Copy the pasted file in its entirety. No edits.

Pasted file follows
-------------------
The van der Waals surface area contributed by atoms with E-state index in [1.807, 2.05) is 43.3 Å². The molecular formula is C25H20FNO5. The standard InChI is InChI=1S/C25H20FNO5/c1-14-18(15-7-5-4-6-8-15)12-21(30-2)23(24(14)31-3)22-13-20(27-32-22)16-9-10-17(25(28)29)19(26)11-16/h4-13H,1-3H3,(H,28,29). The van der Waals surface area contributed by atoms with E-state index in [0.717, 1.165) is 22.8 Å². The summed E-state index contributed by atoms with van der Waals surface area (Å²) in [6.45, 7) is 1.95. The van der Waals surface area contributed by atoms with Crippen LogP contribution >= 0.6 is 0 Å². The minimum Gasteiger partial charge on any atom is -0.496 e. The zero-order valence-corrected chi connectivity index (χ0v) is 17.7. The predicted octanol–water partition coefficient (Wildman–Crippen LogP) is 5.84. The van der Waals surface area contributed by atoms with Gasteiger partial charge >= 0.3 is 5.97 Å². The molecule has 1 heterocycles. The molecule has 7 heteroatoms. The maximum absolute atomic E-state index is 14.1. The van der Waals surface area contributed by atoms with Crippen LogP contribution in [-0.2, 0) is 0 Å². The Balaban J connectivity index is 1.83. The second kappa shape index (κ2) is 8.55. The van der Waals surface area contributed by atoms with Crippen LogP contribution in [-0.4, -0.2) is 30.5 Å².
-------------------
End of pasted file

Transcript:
The van der Waals surface area contributed by atoms with E-state index in [1.807, 2.05) is 43.3 Å². The molecular formula is C25H20FNO5. The standard InChI is InChI=1S/C25H20FNO5/c1-14-18(15-7-5-4-6-8-15)12-21(30-2)23(24(14)31-3)22-13-20(27-32-22)16-9-10-17(25(28)29)19(26)11-16/h4-13H,1-3H3,(H,28,29). The van der Waals surface area contributed by atoms with E-state index in [0.717, 1.165) is 22.8 Å². The summed E-state index contributed by atoms with van der Waals surface area (Å²) in [6.45, 7) is 1.95. The van der Waals surface area contributed by atoms with Crippen LogP contribution >= 0.6 is 0 Å². The minimum Gasteiger partial charge on any atom is -0.496 e. The zero-order valence-corrected chi connectivity index (χ0v) is 17.7. The predicted octanol–water partition coefficient (Wildman–Crippen LogP) is 5.84. The van der Waals surface area contributed by atoms with Gasteiger partial charge >= 0.3 is 5.97 Å². The molecule has 1 heterocycles. The molecule has 7 heteroatoms. The maximum absolute atomic E-state index is 14.1. The van der Waals surface area contributed by atoms with Crippen LogP contribution in [-0.2, 0) is 0 Å². The Balaban J connectivity index is 1.83. The second kappa shape index (κ2) is 8.55. The van der Waals surface area contributed by atoms with Crippen LogP contribution in [-0.4, -0.2) is 30.5 Å².